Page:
Those who frequent the HC do so for lunch, snacks, dinners, drinks, etc., enjoying the organic food drawn mostly from local growers, with a staff that is ecologically conscious and a venue that has served us well. There are few food venues on campus or 13th Street area restaurants that serve the type of food that I and many, many students and faculty eat. Holy Cow came to the UO one year after I started working here and I was so glad that the UO was looking out for those of us who are not only health-conscious, but also those of us with food allergies, dairy allergies or a predisposition for vegan foods. Now I am wondering if this is still true.

I have spoken with many people in our international community while in line at the Holy Cow who have said how pleased they were with the UO for having the Holy Cow on the premises.

Shirley Marc, UO employee



Will it take economic depression to stop our rampant consuming, wasting and polluting greenhouse-gases and rapid deforestation to slow global warming and climate crisis? Most city-zens are addicted to multiple habits of imported energy, goodies, fun and rescue from crises, accidents, disasters and pain with numbing drugs. Too comfortable to change — unless struck by big storm, fire, flood or earthquake?

Maybe we need more hurricane gusts, deluges and floods blasting the NW to realize we’re affecting our weather with our petro-chem addictions.

In the ’70s we realized that conserving energy and recycling are natural ways to stop pollution, save money and be more efficient at home and work in 100 ways. So how much voluntary conserving, recycling, bicycling and efficiency is growing now with our awareness of pollution and climate crisis consequences? Maybe 1 percent of Americans are simplifying, localizing and naturalizing habit-patterns of consuming natural resources. Is our consuming having ethical effects on life?

Are you spoiled by luxury on credit, not feeling compassion for the wage-slaves who make your goodies in toxic work-spaces? And paying 50+ percent for shipping our treats, toys and tools thousands of miles to your store, work and home to consume! Well then, maybe the shock of shortages and extreme inflation will make you stop consuming those throwaway taste thrills, disposable fun and planned breakdown to buy another, the novelty of new better one!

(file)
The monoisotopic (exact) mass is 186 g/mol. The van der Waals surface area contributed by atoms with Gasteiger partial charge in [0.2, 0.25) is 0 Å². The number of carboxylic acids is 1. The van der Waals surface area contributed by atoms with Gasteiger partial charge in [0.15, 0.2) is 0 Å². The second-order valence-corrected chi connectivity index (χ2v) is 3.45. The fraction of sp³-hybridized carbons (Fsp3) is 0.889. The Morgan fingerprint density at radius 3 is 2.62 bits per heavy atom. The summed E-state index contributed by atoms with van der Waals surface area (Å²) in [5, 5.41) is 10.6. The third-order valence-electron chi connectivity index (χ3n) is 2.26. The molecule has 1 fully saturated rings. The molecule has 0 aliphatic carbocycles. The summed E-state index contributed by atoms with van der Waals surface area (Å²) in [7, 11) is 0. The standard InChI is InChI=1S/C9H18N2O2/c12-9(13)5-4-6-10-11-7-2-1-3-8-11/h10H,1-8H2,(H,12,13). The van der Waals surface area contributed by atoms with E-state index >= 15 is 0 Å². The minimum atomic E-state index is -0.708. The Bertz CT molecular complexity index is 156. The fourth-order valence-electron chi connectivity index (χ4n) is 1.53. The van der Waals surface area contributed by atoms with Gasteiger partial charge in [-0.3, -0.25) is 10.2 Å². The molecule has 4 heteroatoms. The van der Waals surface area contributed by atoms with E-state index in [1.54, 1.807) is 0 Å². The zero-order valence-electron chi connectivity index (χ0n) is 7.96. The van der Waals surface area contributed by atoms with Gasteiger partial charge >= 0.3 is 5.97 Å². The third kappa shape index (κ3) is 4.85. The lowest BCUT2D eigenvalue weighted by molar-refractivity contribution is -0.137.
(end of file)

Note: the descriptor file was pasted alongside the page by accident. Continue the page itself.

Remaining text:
Micheal Sunanda, Eugene



A white liberal will vote for a conservative black candidate because he is black and fits in well. Most white liberals did not vote for the liberal black presidential candidates Jesse Jackson, in 1992, or Shirley Chisholm, first woman to serve in Congress, who ran in 1972.

Now, white liberals are excited about Barack Obama, whose campaign is paid for by the coal companies. Why do you think global warming is off the table? Women will vote for Hillary Clinton, who tells us the election is all about her chance to break a glass ceiling.

John Edwards’ campaign died when the corporate media and the Democratic Party accused him of being “anti-business” because he stood up for the right of workers to join unions, called for international trade agreements to respect the rights of workers and to protect the environment and called for good green jobs to employ American workers. In contrast, the Democratic Party promises business as usual and a hot air chicken in every pot.

Edwards challenged the other Democratic candidates to make fighting poverty a part of their campaigns. They accepted the challenge. From Obama, we are getting empty slogans, tax breaks for poor people making $150,000 a year ,and we will have more coal mining jobs. And from Clinton we will get more non-union Wal-Marts selling goods made in China and a wall on the border to keep impoverished Mexicans and endangered species out of the U.S. From either one, we will get endless war and more global climate chaos.

Ann Tattersall, Eugene



I have been very impressed by Barack Obama’s expression of the national emotional response to this presidential cycle. At first I thought Hilary Clinton’s policy “wonk” candidacy was going to work again as it did for President Clinton. I am having some doubts now that John McCain is going to run as Bush Again. Senator Obama may have found just the right and proper application of appeal and promise that will carry him to the presidency. Should that happen there will come a time when the policy “wonks” will be needed to prepare the nation for the changes that Senator Obama has promised, but for now his appeal as a person is what continues to attract me to his run for president.

Gerry Merritt, Eugene



During these interesting times I have found a new hobby, which is checking the news each day to find yet another instance of fraud. Fortunately, evidence of fraud appears within a page or two of opening the newspaper.

Of course, there are many, many examples in the public sector. In recent weeks we have read of huge amounts of money lost in Medicare fraud, including over-billing for an item such as a can which should cost around $11, but is charged to Medicare for $20. Millions of dollars were misappropriated in the business of loans to college students. Then, of course there are contracts to Halliburton to build the magnificent new embassy in Baghdad, the contractors and the private army paid to protect them receiving huge salaries. On the day on which we declare war, our government reduced the money for veterans’ hospitals, and failed to supply troops with armor for vehicles, body armor and weapons.